The Broncos have not had the most fervid pass-rush the last month anyway. They sacked Brady just twice in Week 15. They got Ryan Fitzpatrick just once the next week and Kyle Orton once in the season finale. They got to Ben Roethlisberger in the wild card round but that’s a product of Roethlisberger’s style of play. Denver’s pass-rush did not control the flow of last Saturday’s game. Von Miller has had just one sack since his first game back from a thumb injury (December 11 at Minnesota) and has been less explosive playing with a cast.

So who will win? Check our NFL expert picks for all divisional-round games

Follow @Andy_Benoit on Twitter or contact him at Andy.Benoit-at-NFLTouchdown.com.
Posted on: August 19, 2011 6:54 pm
Edited on: August 19, 2011 8:58 pm
 

Report: Clinton Portis tried out with Patriots

PortisPosted by Josh Katzowitz

In case you were wondering what happened to RB Clinton Portis -- aside from the fact Ryan Torain is still waving to him in his rearview mirror -- the Boston Herald has the news that the former Redskins star was in town Friday to work out with the Patriots.

Portis has had a number of good years for the Broncos and Redskins, gaining at least 1,200 yards in six of the seven seasons between 2002-08,and it’s a tad surprising his name hasn’t been brought up more as a viable free agent (I mean, when Tiki Barber is getting more pub than you, that’s not a great thing). But then again, Portis is 29 years old -- certainly middle age at his position -- and he’s been slowed down by injuries.

Last year, the loss of Portis for 11 games (he only carried the ball 54 times for 227 yards after suffering a torn abdominal muscle) led to the impressive play by Torain, hastening Portis’ departure out of town, especially since he was going to be paid $8.2 million for 2011.

It seems rather unlikely the Patriots are the team for Portis, though. They’ve already got young talent in BenJarvus Green-Ellis and Danny Woodhead, as well as draft picks Stevan Ridley and Shane Vereen, but it wouldn’t be shocking to see Portis land somewhere this season.

As the preseason continues, there are bound to be teams who wouldn’t mind having Portis around to help build depth. Wouldn’t you rather have him than Barber anyway?

First, he'll have to get in better shape. As the Boston Globe writes, Portis apparently wasn't at all fit during his tryout after having to lose 25 pounds in two weeks. Hmm, maybe teams would rather have an in-shape Barber rather than an eccentric overweight Portis.

UPDATED (8:56 p.m. ET): Player agent JR Rickert disputes the Globe claim. He tweeted that Poris weighed in at 222 pounds and there is "absolutely no truth to him being overweight."

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Posted on: May 7, 2011 1:22 pm
 

AFC East draft truths revealed

Posted by Andy Benoit

One of the best things about the draft is that from it we can find out what teams really think about their current players. Excluding examples of teams filling obvious needs, here are some of the more revealing draft picks from 2011, with a quick blurb of what the team was really saying by making this pick.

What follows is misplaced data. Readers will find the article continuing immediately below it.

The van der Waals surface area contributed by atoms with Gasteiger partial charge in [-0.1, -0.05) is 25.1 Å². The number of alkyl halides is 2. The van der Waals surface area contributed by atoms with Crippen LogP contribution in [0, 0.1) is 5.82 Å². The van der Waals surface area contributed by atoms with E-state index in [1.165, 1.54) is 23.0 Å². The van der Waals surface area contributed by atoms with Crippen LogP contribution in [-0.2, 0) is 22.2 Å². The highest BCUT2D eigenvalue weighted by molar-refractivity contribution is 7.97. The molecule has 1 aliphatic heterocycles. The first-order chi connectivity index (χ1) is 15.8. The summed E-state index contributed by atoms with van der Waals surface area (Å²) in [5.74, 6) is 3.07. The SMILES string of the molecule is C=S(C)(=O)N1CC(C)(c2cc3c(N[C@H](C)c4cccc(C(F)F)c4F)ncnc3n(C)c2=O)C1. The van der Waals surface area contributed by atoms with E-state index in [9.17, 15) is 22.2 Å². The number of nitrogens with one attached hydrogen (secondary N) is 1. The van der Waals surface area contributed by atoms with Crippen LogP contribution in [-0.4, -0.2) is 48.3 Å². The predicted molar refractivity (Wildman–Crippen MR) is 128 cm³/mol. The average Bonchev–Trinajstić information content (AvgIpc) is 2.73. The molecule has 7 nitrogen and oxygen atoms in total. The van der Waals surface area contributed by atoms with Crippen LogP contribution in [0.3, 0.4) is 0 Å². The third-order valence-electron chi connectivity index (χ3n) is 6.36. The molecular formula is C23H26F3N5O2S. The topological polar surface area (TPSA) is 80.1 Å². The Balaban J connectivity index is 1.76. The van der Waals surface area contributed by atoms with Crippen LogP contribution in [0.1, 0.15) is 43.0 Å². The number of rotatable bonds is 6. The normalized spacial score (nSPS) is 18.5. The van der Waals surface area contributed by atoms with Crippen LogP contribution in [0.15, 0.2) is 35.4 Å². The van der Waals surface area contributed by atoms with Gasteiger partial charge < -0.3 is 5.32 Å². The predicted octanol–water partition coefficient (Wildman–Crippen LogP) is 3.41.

Buffalo Bills

1st round, Marcel Dareus, DT, Alabama
Deep down we know we’ll never really run a 3-4 defense.

3rd round, Kelvin Sheppard, ILB, LSU
But just in case we do….

4th round, Da’Norris Searcy, SS, North Carolina
Replace Donte Whitner? Heavens no, we wouldn’t have him do that! We’ll have Searcy replace backup George Wilson…and let Wilson be the guy to replace Whitner.

Miami DolphinsM. Pouncey (US Presswire)

1st round, Mike Pouncey, G/C, Florida
We’re still not entirely sure if Richie Incognito is a guard or a center. So, we got an even better tweener to shape that decision around.

New England Patriots

1st round, Nate Solder, OT, Colorado
The hints of decline that veteran left tackle Matt Light showed last season are only going to get worse. No way we’ll pay him market value.
P.S. Sebastian Vollmer’s future is at right tackle.

2nd round, Ras-I Dowling, CB, Virginia
It’s a tradition around here to draft corners in the second round. Plus, Kyle Arrington has no ball skills.

2nd round, Shane Vereen, RB, California
We need to replace Sammy Morris and Fred Taylor. Also, we wouldn’t mind letting some other team overpay BenJarvus Green-Ellis once he becomes an unrestricted free agent.

3rd round, Stevan Ridley, RB, LSU
Just in case Vereen turns out to be a flop.

3rd round, Ryan Mallett, QB, Arkansas
Even we’re not sure exactly why we did this. But we’ll figure something out.

New York Jets

4th round, Bilal Powell, RB, Louisville
We can’t shake the images of Joe McKnight throwing up at camp last year.

Check back throughout the week for other division’s Draft Truths Revealed. To see all Draft Truths Revealed, click the “Draft Truths” tag.

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The views expressed in this blog are solely those of the author and do not reflect the views of CBS Sports or CBSSports.com